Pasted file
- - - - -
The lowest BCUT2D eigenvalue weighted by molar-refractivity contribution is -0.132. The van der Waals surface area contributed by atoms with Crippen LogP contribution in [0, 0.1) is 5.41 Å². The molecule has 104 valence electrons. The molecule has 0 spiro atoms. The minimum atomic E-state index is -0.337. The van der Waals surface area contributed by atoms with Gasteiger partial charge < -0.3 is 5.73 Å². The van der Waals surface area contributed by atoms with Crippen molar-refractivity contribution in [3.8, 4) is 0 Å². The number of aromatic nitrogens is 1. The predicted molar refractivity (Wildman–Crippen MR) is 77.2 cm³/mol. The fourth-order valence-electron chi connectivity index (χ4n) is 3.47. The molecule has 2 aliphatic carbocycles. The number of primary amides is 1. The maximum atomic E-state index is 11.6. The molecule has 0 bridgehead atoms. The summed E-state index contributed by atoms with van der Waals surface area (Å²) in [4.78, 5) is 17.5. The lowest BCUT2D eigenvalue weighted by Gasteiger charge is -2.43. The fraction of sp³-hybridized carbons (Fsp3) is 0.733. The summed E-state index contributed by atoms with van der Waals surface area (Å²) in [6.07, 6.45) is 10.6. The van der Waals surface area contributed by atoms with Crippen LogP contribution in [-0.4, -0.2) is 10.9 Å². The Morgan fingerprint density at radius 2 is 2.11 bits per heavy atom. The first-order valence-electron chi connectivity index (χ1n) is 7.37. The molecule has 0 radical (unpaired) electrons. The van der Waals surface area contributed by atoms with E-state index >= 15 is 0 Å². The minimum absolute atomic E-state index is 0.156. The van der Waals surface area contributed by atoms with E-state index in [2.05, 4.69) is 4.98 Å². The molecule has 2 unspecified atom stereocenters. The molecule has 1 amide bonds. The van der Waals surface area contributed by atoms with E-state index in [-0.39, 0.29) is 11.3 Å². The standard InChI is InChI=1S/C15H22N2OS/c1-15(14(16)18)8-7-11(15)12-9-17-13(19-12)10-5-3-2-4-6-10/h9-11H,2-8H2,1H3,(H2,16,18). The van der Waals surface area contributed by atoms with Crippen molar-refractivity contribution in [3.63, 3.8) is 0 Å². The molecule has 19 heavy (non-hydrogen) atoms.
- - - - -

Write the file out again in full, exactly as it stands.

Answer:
The lowest BCUT2D eigenvalue weighted by molar-refractivity contribution is -0.132. The van der Waals surface area contributed by atoms with Crippen LogP contribution in [0, 0.1) is 5.41 Å². The molecule has 104 valence electrons. The molecule has 0 spiro atoms. The minimum atomic E-state index is -0.337. The van der Waals surface area contributed by atoms with Gasteiger partial charge < -0.3 is 5.73 Å². The van der Waals surface area contributed by atoms with Crippen molar-refractivity contribution in [3.8, 4) is 0 Å². The number of aromatic nitrogens is 1. The predicted molar refractivity (Wildman–Crippen MR) is 77.2 cm³/mol. The fourth-order valence-electron chi connectivity index (χ4n) is 3.47. The molecule has 2 aliphatic carbocycles. The number of primary amides is 1. The maximum atomic E-state index is 11.6. The molecule has 0 bridgehead atoms. The summed E-state index contributed by atoms with van der Waals surface area (Å²) in [4.78, 5) is 17.5. The lowest BCUT2D eigenvalue weighted by Gasteiger charge is -2.43. The fraction of sp³-hybridized carbons (Fsp3) is 0.733. The summed E-state index contributed by atoms with van der Waals surface area (Å²) in [6.07, 6.45) is 10.6. The van der Waals surface area contributed by atoms with Crippen LogP contribution in [-0.4, -0.2) is 10.9 Å². The Morgan fingerprint density at radius 2 is 2.11 bits per heavy atom. The first-order valence-electron chi connectivity index (χ1n) is 7.37. The molecule has 0 radical (unpaired) electrons. The van der Waals surface area contributed by atoms with E-state index >= 15 is 0 Å². The minimum absolute atomic E-state index is 0.156. The van der Waals surface area contributed by atoms with E-state index in [2.05, 4.69) is 4.98 Å². The molecule has 2 unspecified atom stereocenters. The molecule has 1 amide bonds. The van der Waals surface area contributed by atoms with E-state index in [-0.39, 0.29) is 11.3 Å². The standard InChI is InChI=1S/C15H22N2OS/c1-15(14(16)18)8-7-11(15)12-9-17-13(19-12)10-5-3-2-4-6-10/h9-11H,2-8H2,1H3,(H2,16,18). The van der Waals surface area contributed by atoms with Crippen molar-refractivity contribution in [3.63, 3.8) is 0 Å². The molecule has 19 heavy (non-hydrogen) atoms.